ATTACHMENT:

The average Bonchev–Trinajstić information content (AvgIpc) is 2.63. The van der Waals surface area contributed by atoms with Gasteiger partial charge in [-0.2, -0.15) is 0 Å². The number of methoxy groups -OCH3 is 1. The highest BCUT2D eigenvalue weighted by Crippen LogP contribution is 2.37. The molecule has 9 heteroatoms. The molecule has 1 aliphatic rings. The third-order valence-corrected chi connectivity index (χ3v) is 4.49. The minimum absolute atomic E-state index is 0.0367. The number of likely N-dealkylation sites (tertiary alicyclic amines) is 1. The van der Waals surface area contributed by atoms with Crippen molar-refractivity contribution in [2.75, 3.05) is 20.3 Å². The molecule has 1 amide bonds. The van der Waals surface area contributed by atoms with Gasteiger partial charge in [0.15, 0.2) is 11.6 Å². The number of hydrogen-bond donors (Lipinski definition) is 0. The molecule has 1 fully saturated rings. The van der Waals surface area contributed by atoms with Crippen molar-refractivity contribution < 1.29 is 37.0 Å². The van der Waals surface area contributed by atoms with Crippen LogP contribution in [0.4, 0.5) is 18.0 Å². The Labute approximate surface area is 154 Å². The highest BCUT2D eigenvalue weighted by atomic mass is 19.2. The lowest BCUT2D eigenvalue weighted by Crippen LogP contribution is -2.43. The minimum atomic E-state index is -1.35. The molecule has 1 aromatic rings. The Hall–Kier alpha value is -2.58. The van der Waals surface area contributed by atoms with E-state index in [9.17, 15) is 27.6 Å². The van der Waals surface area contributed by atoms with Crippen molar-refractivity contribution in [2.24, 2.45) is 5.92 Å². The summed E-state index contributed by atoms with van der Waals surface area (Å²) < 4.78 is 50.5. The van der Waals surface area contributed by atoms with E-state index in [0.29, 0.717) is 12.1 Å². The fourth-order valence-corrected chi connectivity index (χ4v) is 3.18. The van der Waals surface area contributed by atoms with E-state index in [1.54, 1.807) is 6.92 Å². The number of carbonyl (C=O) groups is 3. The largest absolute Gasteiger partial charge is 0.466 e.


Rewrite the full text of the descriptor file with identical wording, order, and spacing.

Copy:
The average Bonchev–Trinajstić information content (AvgIpc) is 2.63. The van der Waals surface area contributed by atoms with Gasteiger partial charge in [-0.2, -0.15) is 0 Å². The number of methoxy groups -OCH3 is 1. The highest BCUT2D eigenvalue weighted by Crippen LogP contribution is 2.37. The molecule has 9 heteroatoms. The molecule has 1 aliphatic rings. The third-order valence-corrected chi connectivity index (χ3v) is 4.49. The minimum absolute atomic E-state index is 0.0367. The number of likely N-dealkylation sites (tertiary alicyclic amines) is 1. The van der Waals surface area contributed by atoms with Crippen molar-refractivity contribution in [2.75, 3.05) is 20.3 Å². The molecule has 1 amide bonds. The van der Waals surface area contributed by atoms with Gasteiger partial charge in [0.15, 0.2) is 11.6 Å². The number of hydrogen-bond donors (Lipinski definition) is 0. The molecule has 1 fully saturated rings. The van der Waals surface area contributed by atoms with Crippen molar-refractivity contribution < 1.29 is 37.0 Å². The van der Waals surface area contributed by atoms with Crippen LogP contribution in [0.4, 0.5) is 18.0 Å². The Labute approximate surface area is 154 Å². The highest BCUT2D eigenvalue weighted by atomic mass is 19.2. The lowest BCUT2D eigenvalue weighted by Crippen LogP contribution is -2.43. The minimum atomic E-state index is -1.35. The molecule has 1 aromatic rings. The Hall–Kier alpha value is -2.58. The van der Waals surface area contributed by atoms with E-state index in [9.17, 15) is 27.6 Å². The van der Waals surface area contributed by atoms with Crippen molar-refractivity contribution in [2.24, 2.45) is 5.92 Å². The summed E-state index contributed by atoms with van der Waals surface area (Å²) < 4.78 is 50.5. The van der Waals surface area contributed by atoms with E-state index in [0.29, 0.717) is 12.1 Å². The fourth-order valence-corrected chi connectivity index (χ4v) is 3.18. The van der Waals surface area contributed by atoms with E-state index in [1.54, 1.807) is 6.92 Å². The number of carbonyl (C=O) groups is 3. The largest absolute Gasteiger partial charge is 0.466 e.